Enrollments in U.S. geoscience programs remained robust during the 2014-2015 academic year. Undergraduate enrollments continued its long-term growth trend with a 7% increase, while graduate enrollments remained at. The continued growth in undergraduate majors appears to be driven by recent increases in the number of wholly online geoscience degree programs. Those programs reported nearly 5000 majors in the 2014-2015 academic year. Graduate enrollments were flat for the year. The continued tough job market for academic positions continues to impeded expansion of doctoral enrollments. Additionally, the contraction of employment in the resource industries have softened demand for advanced degrees as well.
Total enrollments in 2015 were 31,219 undergraduates and 10,199 graduate students.
Degree production at U.S. geoscience programs showed no growth or slight declines in degrees conferred in 2015, even relative to the revised 2014 numbers. The 2014 dip in Bachelor’s degrees did not end up being a timing issue, but reflective of a fundamental decrease in degrees awarded. A further slight decrease in Bachelor’s degrees was seen in 2015. Such a decrease may represent increased attrition of majors, or potentially a lengthening of the time to degree needed for recent graduates. The cause of the decrease is, at this point, uncertain. Graduate degrees showed modest decreases in number awarded. This is likely echoing some of the pull back in enrollments over the last couple years, though Master’s degrees are still being awarded well above their 2010 levels. Energy-focused schools were still reporting steady hiring of their graduates, but we expect any decrease in hiring to be reflected with a slight delay in the graduate degrees awarded.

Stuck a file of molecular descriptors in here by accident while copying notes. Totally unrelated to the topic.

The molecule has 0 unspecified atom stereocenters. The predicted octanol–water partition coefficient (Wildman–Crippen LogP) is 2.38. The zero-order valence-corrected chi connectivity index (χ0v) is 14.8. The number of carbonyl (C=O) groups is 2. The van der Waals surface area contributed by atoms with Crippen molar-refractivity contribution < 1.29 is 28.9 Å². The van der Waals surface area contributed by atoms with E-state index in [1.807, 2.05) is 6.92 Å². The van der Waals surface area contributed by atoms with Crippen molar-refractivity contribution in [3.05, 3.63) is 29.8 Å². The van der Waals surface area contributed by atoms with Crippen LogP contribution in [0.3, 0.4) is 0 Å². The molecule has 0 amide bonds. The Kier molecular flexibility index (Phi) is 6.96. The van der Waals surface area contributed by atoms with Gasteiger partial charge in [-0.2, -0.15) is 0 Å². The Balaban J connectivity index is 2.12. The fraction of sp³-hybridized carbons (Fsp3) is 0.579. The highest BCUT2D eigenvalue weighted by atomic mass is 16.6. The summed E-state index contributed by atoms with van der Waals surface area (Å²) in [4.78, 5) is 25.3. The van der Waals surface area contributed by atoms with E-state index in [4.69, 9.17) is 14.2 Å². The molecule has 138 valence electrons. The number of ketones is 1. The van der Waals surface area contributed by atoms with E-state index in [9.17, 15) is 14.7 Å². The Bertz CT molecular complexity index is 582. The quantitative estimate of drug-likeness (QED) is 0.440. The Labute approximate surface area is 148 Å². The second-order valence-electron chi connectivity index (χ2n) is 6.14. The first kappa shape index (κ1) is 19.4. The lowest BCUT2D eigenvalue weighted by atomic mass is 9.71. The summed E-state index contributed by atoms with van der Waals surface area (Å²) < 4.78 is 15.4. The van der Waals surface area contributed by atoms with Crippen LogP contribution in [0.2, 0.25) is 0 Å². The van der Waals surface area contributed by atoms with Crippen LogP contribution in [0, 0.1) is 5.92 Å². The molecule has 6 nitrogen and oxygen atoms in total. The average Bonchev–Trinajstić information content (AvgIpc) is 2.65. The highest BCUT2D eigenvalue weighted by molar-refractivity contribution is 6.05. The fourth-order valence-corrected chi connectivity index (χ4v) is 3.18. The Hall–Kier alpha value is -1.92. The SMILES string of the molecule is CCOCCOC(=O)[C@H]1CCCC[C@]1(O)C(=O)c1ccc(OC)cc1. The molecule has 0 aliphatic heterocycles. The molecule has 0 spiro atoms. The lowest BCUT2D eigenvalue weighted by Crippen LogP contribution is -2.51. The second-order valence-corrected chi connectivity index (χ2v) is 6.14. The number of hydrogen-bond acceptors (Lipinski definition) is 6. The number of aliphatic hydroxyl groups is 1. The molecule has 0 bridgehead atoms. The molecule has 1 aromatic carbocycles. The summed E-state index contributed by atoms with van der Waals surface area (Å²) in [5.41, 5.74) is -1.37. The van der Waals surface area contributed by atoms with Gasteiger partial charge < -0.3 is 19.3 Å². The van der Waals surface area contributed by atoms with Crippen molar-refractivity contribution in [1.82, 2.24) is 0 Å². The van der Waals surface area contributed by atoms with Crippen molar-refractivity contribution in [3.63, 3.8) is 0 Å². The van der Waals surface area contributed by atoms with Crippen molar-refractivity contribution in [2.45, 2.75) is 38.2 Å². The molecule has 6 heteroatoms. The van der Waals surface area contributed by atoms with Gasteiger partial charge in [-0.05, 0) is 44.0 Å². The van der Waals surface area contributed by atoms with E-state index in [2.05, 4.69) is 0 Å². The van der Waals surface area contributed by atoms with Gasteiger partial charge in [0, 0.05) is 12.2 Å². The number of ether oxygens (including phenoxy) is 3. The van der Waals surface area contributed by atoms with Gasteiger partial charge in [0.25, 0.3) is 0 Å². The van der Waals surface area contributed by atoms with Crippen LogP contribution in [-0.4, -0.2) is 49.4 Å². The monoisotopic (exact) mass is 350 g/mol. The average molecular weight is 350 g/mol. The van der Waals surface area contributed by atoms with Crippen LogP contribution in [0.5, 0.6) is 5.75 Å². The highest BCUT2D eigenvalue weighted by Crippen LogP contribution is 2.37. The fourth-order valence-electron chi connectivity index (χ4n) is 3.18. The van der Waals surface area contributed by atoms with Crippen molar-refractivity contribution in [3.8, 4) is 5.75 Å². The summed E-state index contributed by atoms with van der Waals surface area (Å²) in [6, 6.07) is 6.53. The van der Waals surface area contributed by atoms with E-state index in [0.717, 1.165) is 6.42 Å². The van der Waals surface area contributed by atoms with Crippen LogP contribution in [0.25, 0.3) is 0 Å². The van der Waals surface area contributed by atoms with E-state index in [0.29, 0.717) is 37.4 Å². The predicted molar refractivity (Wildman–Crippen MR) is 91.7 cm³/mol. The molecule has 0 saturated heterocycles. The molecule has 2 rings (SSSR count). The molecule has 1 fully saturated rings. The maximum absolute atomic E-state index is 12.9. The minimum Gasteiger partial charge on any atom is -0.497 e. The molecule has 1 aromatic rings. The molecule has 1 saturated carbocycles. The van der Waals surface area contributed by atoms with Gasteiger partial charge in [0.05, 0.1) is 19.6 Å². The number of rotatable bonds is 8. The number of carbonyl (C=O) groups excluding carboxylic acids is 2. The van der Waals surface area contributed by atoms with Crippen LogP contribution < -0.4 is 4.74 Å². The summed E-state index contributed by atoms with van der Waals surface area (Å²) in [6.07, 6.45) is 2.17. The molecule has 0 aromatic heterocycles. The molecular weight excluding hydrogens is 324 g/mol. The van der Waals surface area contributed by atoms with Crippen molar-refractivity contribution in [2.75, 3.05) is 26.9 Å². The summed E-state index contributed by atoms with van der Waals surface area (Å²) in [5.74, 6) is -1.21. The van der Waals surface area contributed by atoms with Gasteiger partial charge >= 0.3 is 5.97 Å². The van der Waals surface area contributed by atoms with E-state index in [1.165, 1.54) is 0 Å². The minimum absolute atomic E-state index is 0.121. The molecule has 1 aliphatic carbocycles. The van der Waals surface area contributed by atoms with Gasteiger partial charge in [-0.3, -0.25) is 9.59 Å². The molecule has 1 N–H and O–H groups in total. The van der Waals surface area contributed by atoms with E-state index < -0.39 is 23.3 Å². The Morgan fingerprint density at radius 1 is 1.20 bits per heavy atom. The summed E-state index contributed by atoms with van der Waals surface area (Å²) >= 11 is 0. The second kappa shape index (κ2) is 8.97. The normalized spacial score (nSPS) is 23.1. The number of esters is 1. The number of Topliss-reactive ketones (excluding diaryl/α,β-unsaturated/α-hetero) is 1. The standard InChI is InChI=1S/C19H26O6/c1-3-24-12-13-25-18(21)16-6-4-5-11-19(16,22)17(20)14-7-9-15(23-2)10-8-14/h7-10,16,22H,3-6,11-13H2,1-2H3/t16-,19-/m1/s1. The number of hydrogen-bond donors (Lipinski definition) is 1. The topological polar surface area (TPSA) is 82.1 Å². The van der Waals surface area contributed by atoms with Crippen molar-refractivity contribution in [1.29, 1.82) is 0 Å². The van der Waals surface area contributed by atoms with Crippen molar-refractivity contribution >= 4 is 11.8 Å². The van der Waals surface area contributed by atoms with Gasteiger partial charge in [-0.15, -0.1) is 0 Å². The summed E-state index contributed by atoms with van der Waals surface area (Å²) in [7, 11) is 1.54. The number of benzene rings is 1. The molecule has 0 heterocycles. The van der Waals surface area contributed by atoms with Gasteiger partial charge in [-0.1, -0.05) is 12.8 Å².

The total degrees awarded in 2015: 3,629 Bachelor’s, 1,478 Master’s, and 597 Doctorates.